Central Bank Digital Currency: An Overview of What’s Known So Far
Central bank digital currency (CBDC) is fiat money—or money established/backed by a government through its central bank—in a virtual form. It combines the power of blockchain with the logistics of distributed ledger technology (DLT), where data can be synchronized across multiple locations without the need of centralized storage.
And as cryptocurrency’s existence continues to persist despite the skeptics and its adoption continues to grow—validating virtual currency—the emergence of CBDC is becoming more concrete.
In many ways, this is a two-way street where CBDCs can serve almost as “training wheels” to ease more people into cryptocurrency adoption, and to create the systems needed to more easily handle cryptocurrency transactions. If people see virtual currency issued by their banks, more people will be open to the idea of cryptocurrency; and if banks build the systems for holding and transacting with CBDCs, they’ll be able to handle non-central bank issued digital currency—cryptocurrencies like Bitcoin and Ethereum.
The fact that we are even able to discuss CBDC is a testament to just how fast things move in finance and economics. Merely three years ago, former Federal Reserve Chairman Alan Greenspan told CNBC, “Bitcoin is really a fascinating example of how human beings create value, and is not always rational… It is not a rational currency…”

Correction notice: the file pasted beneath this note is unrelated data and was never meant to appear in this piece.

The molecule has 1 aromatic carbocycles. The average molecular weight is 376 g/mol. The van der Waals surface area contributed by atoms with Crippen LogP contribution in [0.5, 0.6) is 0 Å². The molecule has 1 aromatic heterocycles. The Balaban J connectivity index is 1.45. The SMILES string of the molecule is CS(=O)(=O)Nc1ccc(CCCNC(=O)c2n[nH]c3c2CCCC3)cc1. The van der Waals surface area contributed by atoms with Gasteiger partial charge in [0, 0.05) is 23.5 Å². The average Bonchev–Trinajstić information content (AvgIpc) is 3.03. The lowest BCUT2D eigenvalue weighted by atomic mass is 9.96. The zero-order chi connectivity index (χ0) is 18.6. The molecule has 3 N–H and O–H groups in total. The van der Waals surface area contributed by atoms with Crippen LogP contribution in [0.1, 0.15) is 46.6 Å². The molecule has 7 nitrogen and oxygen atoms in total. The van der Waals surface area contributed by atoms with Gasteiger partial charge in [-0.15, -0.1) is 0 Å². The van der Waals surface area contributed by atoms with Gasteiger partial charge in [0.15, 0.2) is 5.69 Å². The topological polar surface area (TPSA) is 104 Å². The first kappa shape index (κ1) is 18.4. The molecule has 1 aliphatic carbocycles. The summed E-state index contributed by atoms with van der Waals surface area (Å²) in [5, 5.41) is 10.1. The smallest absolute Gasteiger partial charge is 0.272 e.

Contrast that to how, late in 2019, Philadelphia Fed President Patrick Harker told Reuters that the issuance of digital currency by central banks including the Fed and the European Central Bank (ECB) is “inevitable.” And while Harker himself said he was still “in the minority” on the issue, that doesn’t mean he’s wrong about CBDC’s inevitability.
In a 2018 study by the Bank of International Settlements, 70% of the central banks that responded reported that they are working on some form of digital currency research or implementation.
Now, with rollouts and plans for rolling out central bank digital currencies (CBDC) in several countries including Sweden, France, and even China, this idea has grown from a backroom research project into something with real world implications. The National Bureau of Monetary Research has looked at CBDC from the perspective of monetary policy and decided it could facilitate transparency through its built-in methods of accounting.
Understanding what CBDC is, how it compares with other nongovernmental cryptocurrencies, and what the future may hold is important for everyone to understand, even if you aren’t personally buying and holding digital currencies; the emergence of CBDC is going to become a hot topic, and will affect existing fiat currency. And if you do already own crypto, you’ll also need to understand how CBDC will operate as another currency player and potential source of financial regulation.
Since you’re going to hear about it more and more in the news, we wanted to help give you some background knowledge and some details on what to expect.